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Trial of William Smith


SOURCE: THE GLOBE and Traveller, Wednesday, May 26, 1852.

Globe and Traveller


MARLBOROUGH STREET.—William Smith, C 156, was brought before Mr. Bingham, charged with having received money at various times from foreign prostitutes, who frequent Regent street, and that neighbourhood. Mr. Ballantyne was for the defendant.

Louisa Aubert (through an interpreter) said she gained a living by prostitution. She was accustomed to walk at night in Regent street and Waterloo place. She knew the defendant as being one of the constables on that beat. The first time the constable spoke to her she gave him a shilling. She gave him a shilling three or four times after that. She was apprehended with a number of other prostitutes some time back by the defendant and other constables. The defendant told her she need not be alarmed. She was bailed out. The prisoner made no proposal to her then, but told her not to walk so often in that part of Regent street she had been accustomed to frequent. After she had been before the magistrate and fined, she offered the prisoner some money. The prisoner told her to put up her money and to meet him at a public house in the neighbourhood. Complainant went to the public-house and gave the prisoner two half-crowns and some drink.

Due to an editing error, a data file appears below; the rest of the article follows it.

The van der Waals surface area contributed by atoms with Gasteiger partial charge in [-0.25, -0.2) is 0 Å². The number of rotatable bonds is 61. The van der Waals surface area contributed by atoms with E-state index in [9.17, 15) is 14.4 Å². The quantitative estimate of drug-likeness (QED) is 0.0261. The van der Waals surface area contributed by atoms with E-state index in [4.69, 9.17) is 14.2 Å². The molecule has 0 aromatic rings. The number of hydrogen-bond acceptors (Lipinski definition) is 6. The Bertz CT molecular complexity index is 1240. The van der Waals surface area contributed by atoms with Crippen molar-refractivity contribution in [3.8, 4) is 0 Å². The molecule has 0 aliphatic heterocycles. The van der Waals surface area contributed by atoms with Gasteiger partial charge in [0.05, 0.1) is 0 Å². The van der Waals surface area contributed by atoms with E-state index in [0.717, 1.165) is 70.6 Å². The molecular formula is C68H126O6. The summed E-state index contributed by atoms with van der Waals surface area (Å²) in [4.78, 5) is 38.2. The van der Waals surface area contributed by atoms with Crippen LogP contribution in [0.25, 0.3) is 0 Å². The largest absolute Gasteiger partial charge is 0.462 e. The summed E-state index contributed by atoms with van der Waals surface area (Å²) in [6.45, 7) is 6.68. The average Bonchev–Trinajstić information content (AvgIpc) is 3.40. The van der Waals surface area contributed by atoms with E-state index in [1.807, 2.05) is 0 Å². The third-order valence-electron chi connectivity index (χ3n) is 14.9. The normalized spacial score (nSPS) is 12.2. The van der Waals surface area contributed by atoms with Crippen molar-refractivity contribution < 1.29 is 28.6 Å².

Rachel Deschamps had given the prisoner a shilling.

Caroline Devine had given money to police constables, but not more to the prisoner than to others.

Inspector Whall said the constable had been eight years in the force and bore a good character.

Mr. Ballantyne addressed the Court, and contended, as there was no corroboration of the statement of the witnesses, that the charge failed.

Mr. Bingham decided upon deferring his decision until Thursday next.